There is a decent, brave man sitting in a dungeon
in a country where the British Empire began, a country of poets, singers, artists,
free thinkers and petty tyrants. I have known him since a moonless night in
1971 when he led me clandestinely into what was then East Pakistan and is now
Bangladesh, past villages the Pakistani army had raped and razed. His name is
Moudud Ahmed and he was then a young lawyer who had defended the Bengali independence
leader Sheikh Mujibur Rahman. "Why have you come when even crows are afraid
to fly over our house," said Begum Mujib, the sheikh's wife. This was typical
of Moudud, whose tumultuous life carries more than a hint of Tom Paine.
As a schoolboy, Moudud wet his shirt with the blood of a young man killed demonstrating
against the imposition of "Urdu and only Urdu" as the official language
of Bangla-speaking East Pakistan. When the British attacked Egypt in 1956, he
tried to haul down the Union Jack at the British consulate in Dhaka, and was
bayoneted by police: a wound he still suffers. When Bangladesh – free Bengal
– was declared in 1971, Moudud brought a rally to its feet when he held up the
front page of the Daily Mirror, which carried my report beneath the headline,
"Birth of a Nation." "We are alive, but we are not yet free,"
he said, prophetically. Once in power, Sheikh Mujib turned on his own democrats
and held show trials at which Moudud was their indefatigable defender until
he himself was arrested. Assassination, coup and counter coup eventually led
to a parliamentary period led by Ziaur Rhaman, a liberation general with whom
Moudud agreed to serve as deputy prime minister on condition Rhaman resigned
from the army. Together, they formed a grassroots party, but when Moudud insisted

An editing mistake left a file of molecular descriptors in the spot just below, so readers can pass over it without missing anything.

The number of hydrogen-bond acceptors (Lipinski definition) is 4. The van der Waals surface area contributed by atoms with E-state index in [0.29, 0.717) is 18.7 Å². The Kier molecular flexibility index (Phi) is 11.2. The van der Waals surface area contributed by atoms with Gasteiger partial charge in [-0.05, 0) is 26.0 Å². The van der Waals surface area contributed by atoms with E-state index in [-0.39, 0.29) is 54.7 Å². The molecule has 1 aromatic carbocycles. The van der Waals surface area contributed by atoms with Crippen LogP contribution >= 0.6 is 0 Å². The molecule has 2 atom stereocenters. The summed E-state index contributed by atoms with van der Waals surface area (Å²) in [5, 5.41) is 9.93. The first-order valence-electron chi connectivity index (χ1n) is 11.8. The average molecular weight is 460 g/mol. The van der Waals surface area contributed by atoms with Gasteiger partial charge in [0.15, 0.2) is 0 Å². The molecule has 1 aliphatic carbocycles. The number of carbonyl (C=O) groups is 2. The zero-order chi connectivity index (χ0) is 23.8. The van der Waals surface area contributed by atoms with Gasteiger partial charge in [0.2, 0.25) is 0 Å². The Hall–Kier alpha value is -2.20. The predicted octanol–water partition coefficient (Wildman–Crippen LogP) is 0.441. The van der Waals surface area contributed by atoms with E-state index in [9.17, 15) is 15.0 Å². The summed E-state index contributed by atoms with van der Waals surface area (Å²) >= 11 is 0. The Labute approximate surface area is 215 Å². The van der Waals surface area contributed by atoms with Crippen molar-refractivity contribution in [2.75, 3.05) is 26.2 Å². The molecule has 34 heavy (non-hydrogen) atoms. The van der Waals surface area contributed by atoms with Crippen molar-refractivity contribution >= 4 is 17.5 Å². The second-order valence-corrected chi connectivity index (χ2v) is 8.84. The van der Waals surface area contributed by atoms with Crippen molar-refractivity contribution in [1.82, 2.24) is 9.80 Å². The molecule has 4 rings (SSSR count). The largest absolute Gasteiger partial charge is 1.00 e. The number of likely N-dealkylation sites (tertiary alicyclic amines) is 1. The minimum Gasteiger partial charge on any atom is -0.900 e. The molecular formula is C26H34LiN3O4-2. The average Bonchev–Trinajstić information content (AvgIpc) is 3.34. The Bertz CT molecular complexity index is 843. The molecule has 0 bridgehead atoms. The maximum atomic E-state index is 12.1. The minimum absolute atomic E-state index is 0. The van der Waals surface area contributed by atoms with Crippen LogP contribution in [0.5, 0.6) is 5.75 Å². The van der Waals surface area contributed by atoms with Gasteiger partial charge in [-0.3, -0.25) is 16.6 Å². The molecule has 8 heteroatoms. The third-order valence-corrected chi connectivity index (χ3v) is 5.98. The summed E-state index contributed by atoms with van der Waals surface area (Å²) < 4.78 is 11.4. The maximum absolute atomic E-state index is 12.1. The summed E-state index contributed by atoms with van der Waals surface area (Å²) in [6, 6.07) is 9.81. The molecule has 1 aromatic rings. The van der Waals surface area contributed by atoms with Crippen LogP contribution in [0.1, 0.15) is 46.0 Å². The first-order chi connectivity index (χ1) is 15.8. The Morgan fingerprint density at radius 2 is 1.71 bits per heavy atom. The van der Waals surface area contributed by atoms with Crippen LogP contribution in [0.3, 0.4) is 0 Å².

that it must be democratic, he was sacked.
Whenever he came to London, he would phone those of us who had reported the
liberation of Bangladesh and we would meet for a curry. His pinstriped suit
and Inns-of-Court manner belied his own enduring struggle and that of his homeland:
recurring floods and the conflict between feudalists and democrats and later,
fundamentalists. "I am the prime minister now," he once said, as if
we had not heard. Outspoken about his people's "right to social and economic
justice," especially women, he was duly arrested again, then won his parliamentary
seat from prison
On April 12 last year, late at night, 25 soldiers smashed into Moudud's house
in Dhaka. They had no warrant. They stripped his home and "rendered"
him, blindfolded, to a place known only as "the black hole." There,
he was interrogated and tortured and forced to sign a confession. He was finally
charged with the possession of alcohol – a few bottles of wine and cans of beer
had been found. The Supreme Court declared his prosecution and detention illegal.
This was ignored by the government, which calls itself a "caretaker"
administration, but is a front for a military dictatorship.
Moudud is suffering from a pituitary tumor and has been denied medication for
six months. He is terribly ill, says his wife, the poet Hasna Jasimuddin Moudud.
"Thousands of people have been detained for being activists, or just supporters,"
she said. "The country is a prison, and the world must know."
There are striking similarities between Moudud's case and that of Malaysian
opposition leader Anwar Ibrahim, who this week all but overturned the old, autocratic
regime. Both were framed in order to silence them. The difference is that Anwar
Ibrahim's case became an international cause celebre, whereas there is
only silence for Moudud Ahmed, locked in his cell, ill, without charge or trial.
In the next few days, Dr. Fakhruddin Ahmed, the "Chief Advisor" to
the caretaker government – in effect, the head of Bangladesh's government –
will visit London. He is said to have a meeting arranged at 10 Downing Street.
I and others have written to Dr. Fakhruddin, asking him to comply with the Supreme
Court's ruling and to release Moudud. He has not replied. If Gordon Brown's
recent pronouncements on liberty have a shred of meaning, it is the question
he must ask.